I won the fight. I had no damaged look about me at all, no blood, no body scratches or marks, where Crane on the other hand had a bloody nose, and puffed up swelling around the eye, and his clothes were torn and dirty.

There was a movie playing at downtown Marietta's Strand Theater at the time, starring Jayne Mansfield and Tony Randall. The name of the movie was "Will Success Spoil Rock Hunter?" And not many months before the movie "Somebody Up There Likes Me", the story of Rocky Graziano, prize fighter starring Paul Newman. Both movies plus Crane and my actions caused somebody who witnessed the fight to say, "Will Success Spoil Rocky Hunter?"

My new nickname caught on and spread quickly. I was christened "Rock Hunter" by my peers. I went by the name Rock for the next ten to fifteen years, and still when and even now when I happen to run into a long lost friend, chances are he/she knew me as Rock.

So, it was only fitting that I named Rocky Rockwell.

And some place else in this blog world Crane may be at this very moment posting his blog which ends by saying "... and that is why we named our first son Ichabod." — December 18, 2005

Christmas Eve Story or Me the Party Pooper

Last year on December the 24th my sister had us over to her house for a Christmas Eve dinner. The guests included our other sister, my two sons, my son's girlfriend, Tiffany, and my sister's boyfriend, Mark.

We got there a little early to hang some pictures in her newly remodeled bedroom, which I promised I would do. I brought all my tools I thought I would need.

I just got started good and dinner was ready. We sat down, somebody said the blessing and we started passing things. Then, while passing something I suddenly felt dizzy.

I remember I had the same feeling at Kroger's less than two weeks ago in the Deli department. They had free samples of something sweet with a whipped creamy topping and I couldn't resist myself, and within a minute after I did it I went into a dizzy spell. I walked around pushing a cart, thinking if I walked around I could shake the dizziness that was in my head. I walked around and around pushing that cart — I would have fallen over if I didn't have the cart to keep my balance. I was right, I walked right out of the dizzy spell.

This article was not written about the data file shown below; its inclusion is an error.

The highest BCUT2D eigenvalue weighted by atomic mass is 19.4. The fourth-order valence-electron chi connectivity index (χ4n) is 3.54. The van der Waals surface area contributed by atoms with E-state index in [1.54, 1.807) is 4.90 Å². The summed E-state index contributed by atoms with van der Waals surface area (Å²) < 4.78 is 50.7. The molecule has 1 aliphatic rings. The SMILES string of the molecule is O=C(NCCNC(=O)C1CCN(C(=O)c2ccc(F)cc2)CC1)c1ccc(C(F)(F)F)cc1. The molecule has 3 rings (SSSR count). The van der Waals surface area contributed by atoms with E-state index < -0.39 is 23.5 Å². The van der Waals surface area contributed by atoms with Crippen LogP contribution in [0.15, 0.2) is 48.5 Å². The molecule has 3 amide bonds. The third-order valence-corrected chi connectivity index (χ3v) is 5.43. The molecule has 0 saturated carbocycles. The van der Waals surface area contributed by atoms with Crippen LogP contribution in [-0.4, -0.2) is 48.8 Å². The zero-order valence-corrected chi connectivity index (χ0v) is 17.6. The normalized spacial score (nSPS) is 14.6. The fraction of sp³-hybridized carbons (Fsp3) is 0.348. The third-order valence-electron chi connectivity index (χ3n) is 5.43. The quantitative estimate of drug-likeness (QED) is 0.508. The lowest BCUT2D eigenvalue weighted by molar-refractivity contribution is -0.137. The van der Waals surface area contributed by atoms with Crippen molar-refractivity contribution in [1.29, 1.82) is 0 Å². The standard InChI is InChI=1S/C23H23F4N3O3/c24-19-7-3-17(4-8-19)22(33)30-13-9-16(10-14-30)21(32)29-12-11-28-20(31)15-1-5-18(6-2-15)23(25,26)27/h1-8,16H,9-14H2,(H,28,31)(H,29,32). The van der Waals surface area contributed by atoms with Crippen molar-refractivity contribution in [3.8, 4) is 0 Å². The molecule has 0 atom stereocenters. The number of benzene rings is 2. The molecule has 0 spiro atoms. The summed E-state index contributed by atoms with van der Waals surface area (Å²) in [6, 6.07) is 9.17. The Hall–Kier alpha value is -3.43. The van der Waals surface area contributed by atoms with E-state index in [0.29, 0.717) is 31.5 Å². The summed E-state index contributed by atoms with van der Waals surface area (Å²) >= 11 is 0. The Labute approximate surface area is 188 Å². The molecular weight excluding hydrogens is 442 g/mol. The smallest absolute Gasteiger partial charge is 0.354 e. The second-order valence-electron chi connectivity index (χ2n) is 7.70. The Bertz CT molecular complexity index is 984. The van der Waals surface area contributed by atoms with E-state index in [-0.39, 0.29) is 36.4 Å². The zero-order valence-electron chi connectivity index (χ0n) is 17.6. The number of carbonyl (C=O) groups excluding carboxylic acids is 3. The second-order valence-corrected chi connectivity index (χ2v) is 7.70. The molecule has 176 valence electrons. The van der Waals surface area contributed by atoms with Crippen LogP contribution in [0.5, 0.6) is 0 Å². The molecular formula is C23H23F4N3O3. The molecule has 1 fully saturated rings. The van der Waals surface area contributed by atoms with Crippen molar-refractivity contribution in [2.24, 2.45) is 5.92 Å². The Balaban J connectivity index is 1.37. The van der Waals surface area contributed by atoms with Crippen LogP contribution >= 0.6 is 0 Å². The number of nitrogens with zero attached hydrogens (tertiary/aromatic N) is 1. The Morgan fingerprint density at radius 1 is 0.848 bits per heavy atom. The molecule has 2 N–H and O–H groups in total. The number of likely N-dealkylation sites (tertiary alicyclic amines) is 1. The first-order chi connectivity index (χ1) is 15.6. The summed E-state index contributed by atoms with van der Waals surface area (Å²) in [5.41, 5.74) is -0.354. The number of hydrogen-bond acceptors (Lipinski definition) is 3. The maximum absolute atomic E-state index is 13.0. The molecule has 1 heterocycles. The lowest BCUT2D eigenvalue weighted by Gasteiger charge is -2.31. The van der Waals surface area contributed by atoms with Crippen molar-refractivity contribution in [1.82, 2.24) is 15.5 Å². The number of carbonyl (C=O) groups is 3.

It looks like I might be a diabetic I thought, so I guess I better go to the doctor and and check that out — which I promptly forgot in a day or so.

Then, at the dinner table I was having the same feeling. My eyes locked looking at a right angle. I could not look in any other direction, and I was still dizzy, my head was going around and around.

I told them I was going to sit in the living room a few minutes but I would be back soon to join them. When I got up and walked sideways they knew something had happened to me.

I told them not to worry about it, the same feeling came across me at Krogers and it left me soon. But they kept looking at my eyes. Then they rushed me to the hospital.

I had a stroke. Talking about being a party pooper!

I stayed in the hospital for three days with an I.V. that was marinating me with blood thinner.

Now, I think I am OK. (knock on wood — or my head). And ready for a rematch! — December 22, 2005

Eddie’s stories are often an ongoing narrative. In the posting just before this final entry, Eddie and Anna had gone to see Peter Jackson’s King Kong, for which he gave a review. This is the followup post:

Ted's Grill

After we left the King Kong movie we went to Ted's Grill. We had a gift card to use there.

Ted's Grill is partially owned by Ted Turner. The restaurant has a decor of Montana saloon. As you may know, among Ted's vast holdings is a huge ranch in Montana where buffaloes are raised.

And of course the main items on the menu are bison and beef. They also have salmon which I normally order, but hey, when in a Montana make-believe grill, you make believe you are in Montana — I ordered bison. Anna, the traditionalist, ordered beef.

To me, the bison tasted like beef. I remember the last time I ate bison it tasted wild and like the blood had not yet been drained. This time it tasted better — or less wild, which means better to me.

On the other hand, when the manager saw me making my entrance, bumping into chairs and tables, and knocking condiments off tables, he could have informed our waitress to "don't waste the bison on him, give him beef, he won't know the difference."

One time in the nearby town of Roswell, which is near where Ted Turner lives or did live at one time, we stumbled upon a restaurant called "Mouth of the South" which is Ted Turner's unofficial nick name. We thought maybe he took advantage of the nickname and turned it into money, which Ted can do so well. So, we went there to eat, only to learn the Mouth of the South is catfish. — December 27, 2005

I reproduced one other story of Eddie’s, from his days in the U.S. Navy, in this posting from November 3, 2013, “Three examples of telling a personal story successfully”.

1 comment:

Eddie said...

Wow! Thanks Par!
My first thought was "Now, I can I get the most out of this?" ... to get more attention or to make a buck.
I think an ego inflation will be work fine!
again, Thanks!